*CW: mention of suicidal ideation in lesson 3*
So I am back with another series of lessons, I have previously discussed what I have learned from therapy and mania. Today it’s what I have learned from experiencing recurrent depression and low moods. Please remember these lessons are what I personally have learned, are an individual experience and not representative of other people’s experiences. If you have any questions for me, please ask away!
1. How to rest
This is absolutely the key lesson I have learned and it took a long time to learn. I started experiencing depression at 15 years old, quite severely so, after a few months I was placed on a medication to help ease the symptoms and at the time it didn’t, it would take another 8 years before I found the correct combination for myself. Under mental health teams I was always advised to rest. But it wasn’t until the last 18 months to two years that I really learned my long term ability in resting well in a way that helps me. I originally started out by sleeping all day, as I couldn’t sleep at night. I would binge watch and binge eat to pass time. That became my life at many points.
It’s common knowledge, especially to those who have done CBT, that not doing anything when in low moods can exacerbate the already present depression. In 2018, I knew these unhealthy coping mechanisms had to change. I had to change my own habits. So my idea of what rest meant to me changed. I started getting into routines, I would make my bed, on low days I would have one goal, one activity to accomplish. Resting would be reading a book, or creative writing, not just mindlessly watching films and shows that made me feel worse.
Rest for each individual is as different as people and for me finding a moment of contentment in meditation, reading or other activities that give me time for a state of flow is restful.
2. The joy of DOG days
I can’t remember when I came up with this concept, I believe it was early 2019. I felt I was missing joy in my days and wanted a day dedicated to goodness and joy. And thus, days of goodness were created. At first I would have one day a week for nothing other than activities I enjoyed like reading, yoga and meditating amongst other activities. Nothing that “should” be done was completed, not housework or university work. I felt like I had something to look forward to each week. Whilst I don’t have DOG days as often now, they still remain a part of my wellbeing toolbox and often act as a reset for me. They help clear the fog of my brain.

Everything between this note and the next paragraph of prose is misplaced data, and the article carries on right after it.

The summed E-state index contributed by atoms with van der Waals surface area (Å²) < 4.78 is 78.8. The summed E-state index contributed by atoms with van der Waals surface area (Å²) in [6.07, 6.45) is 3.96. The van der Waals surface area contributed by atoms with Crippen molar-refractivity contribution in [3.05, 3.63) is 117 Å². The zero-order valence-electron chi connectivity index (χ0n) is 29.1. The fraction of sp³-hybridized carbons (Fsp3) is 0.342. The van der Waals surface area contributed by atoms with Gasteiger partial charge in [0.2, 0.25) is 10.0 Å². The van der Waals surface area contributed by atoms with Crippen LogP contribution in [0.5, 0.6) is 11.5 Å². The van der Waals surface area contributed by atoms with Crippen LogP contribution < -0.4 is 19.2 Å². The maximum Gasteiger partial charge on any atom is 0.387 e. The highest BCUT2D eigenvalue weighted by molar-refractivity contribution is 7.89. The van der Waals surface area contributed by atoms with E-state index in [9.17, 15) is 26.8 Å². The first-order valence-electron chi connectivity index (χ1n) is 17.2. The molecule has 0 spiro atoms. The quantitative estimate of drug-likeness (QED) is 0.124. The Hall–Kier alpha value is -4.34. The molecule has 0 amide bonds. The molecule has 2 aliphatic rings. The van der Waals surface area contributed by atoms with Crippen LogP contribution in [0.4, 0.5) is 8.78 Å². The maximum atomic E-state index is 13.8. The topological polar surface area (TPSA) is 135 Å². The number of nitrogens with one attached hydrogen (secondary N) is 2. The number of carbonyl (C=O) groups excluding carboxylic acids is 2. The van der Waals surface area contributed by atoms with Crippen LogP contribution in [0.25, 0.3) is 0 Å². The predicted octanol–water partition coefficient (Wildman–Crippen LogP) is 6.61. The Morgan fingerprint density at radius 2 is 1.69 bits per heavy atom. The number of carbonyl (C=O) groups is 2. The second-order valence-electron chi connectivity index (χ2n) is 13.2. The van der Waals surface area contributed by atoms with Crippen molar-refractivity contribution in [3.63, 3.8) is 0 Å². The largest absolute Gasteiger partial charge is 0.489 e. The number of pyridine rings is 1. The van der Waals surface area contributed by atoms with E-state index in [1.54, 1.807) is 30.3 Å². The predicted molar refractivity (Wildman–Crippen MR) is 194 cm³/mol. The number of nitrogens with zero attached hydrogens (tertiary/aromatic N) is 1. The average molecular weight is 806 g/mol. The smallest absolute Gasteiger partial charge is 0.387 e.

This lesson is a no-brainer. We never learn the true potential of our strength than in hard times. Or in my case quite often, so low I thought of suicide every second of every day quite actively. I just do not care when depressed, I can grow quite sick of living when low. But I have always, like many others, had people around me who need me to carry on. And so I did, so I do now. I was not at all stable 2 years ago but I had a fierce determination that felt quite unique to me to see this life through. I am glad I found that strength.
This was a very subtle quality I learned during therapy and when I was depressed. Curiosity. Curiosity about my brain, my mind, the future, what could be. It kept me going. I guess being a self-proclaimed lifelong learner, the curiosity in growth and knowledge has helped me to keep pushing forwards and learn more and more about myself.
5. To be truly appreciative of the good days
I believe I have mentioned this before. I have always loved my good days, but would take it too far and end up burned out. But gosh, aren’t the good days great? Now more than ever has depression taught me to be grateful when life just doesn’t suck. Thankfully, I am maintaining a positive recovery so the positive days FAR outnumber any negative times. I am eternally grateful for every good day I get to experience.
In the future I will be explaining lessons I have learned from experiencing mood swings and experiencing anger.